No two job seekers are alike
Some may have never worked before while others may have a job and are looking to make a career change. Still others may need training or education before they are ready to start their job search. For other job seekers, developing a better sense of their own interests and skills may be an essential part of the career planning process.
While a person-centered career planning process is one approach, some job seekers find that that have additional questions about their skills and interests that can better be assessed through a more formal vocational evaluation or assessment.
Before participating in any formal evaluation or assessment consider meeting with your vocational rehabilitation counselor or employment specialist to clarify the questions you have and what you would like to learn as part of the evaluation process. It might help narrowing your interests, assessing your skills or even measuring your knowledge in a particular subject. This will help you and your service provider select the type of evaluation best suited to your needs.
There are four different kinds of vocational evaluations and assessments.
- Interest inventories are tests that identify your interests, especially work-related. There are no right or wrong answers, and no pass or fail grades.
- Achievement tests measure how well you know a particular subject, such as reading or math. This is different from an intelligence test, which measures potential ability or learning capacity.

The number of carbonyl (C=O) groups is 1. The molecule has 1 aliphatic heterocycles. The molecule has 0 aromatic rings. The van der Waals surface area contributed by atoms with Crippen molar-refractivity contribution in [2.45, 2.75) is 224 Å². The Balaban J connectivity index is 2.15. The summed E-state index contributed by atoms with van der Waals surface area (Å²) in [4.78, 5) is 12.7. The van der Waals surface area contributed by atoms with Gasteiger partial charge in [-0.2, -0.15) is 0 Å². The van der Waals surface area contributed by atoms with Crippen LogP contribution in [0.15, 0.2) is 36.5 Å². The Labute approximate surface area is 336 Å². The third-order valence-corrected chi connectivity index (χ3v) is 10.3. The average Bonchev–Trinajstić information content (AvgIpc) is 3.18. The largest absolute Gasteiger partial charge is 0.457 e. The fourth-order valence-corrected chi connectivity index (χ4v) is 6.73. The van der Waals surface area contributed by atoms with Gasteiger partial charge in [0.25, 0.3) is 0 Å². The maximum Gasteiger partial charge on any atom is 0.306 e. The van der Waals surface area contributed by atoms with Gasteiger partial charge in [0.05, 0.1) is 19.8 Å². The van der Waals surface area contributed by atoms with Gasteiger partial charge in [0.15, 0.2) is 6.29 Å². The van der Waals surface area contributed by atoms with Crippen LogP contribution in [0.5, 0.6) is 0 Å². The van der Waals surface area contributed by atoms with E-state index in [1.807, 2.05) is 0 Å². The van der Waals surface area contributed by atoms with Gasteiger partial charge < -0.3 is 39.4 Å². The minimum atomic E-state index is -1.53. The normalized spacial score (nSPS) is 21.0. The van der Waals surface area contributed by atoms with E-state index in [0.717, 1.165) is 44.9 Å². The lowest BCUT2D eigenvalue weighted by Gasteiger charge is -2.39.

- Skills assessments are tests that measure how well you can perform a particular job such as typing, assembling things or sorting items.
- Situational assessments gauge how well you perform specific tasks in a particular type of work environment.
It’s important that the evaluation not be used to decide if you can work, but rather what line of work you may want to pursue, and what type of preparation might help you be successful.
Where to get a vocational evaluation or vocational assessment
Several places in Massachusetts offer vocational evaluations and assessments. If you are a young adult, evaluations and arrangement should be arranged through your school. If you are no longer in school, there are different places you can look for help:
- One-Stop Career Centers are a source for some interest inventories and may be able to offer other referrals.
- State disability agencies such as the Massachusetts Rehabilitation Commission (MRC) and the Massachusetts Commission for the Blind (MCB).
- Other state disability agencies also may serve as a resource for gathering information about vocational evaluation.
There are also assessment tools that you can pursue on your own. For example, many books, software programs and websites offer self-assessment tools.
O*Net IP is an interest profiler that will help you discover the types of work activities and occupations you would like. O*Net WIL is a tool that allows you to pinpoint what is important to you in a job. Career One Stop Skills will bring you to tools where you can create a list of your skills and match them to job types that need those skills.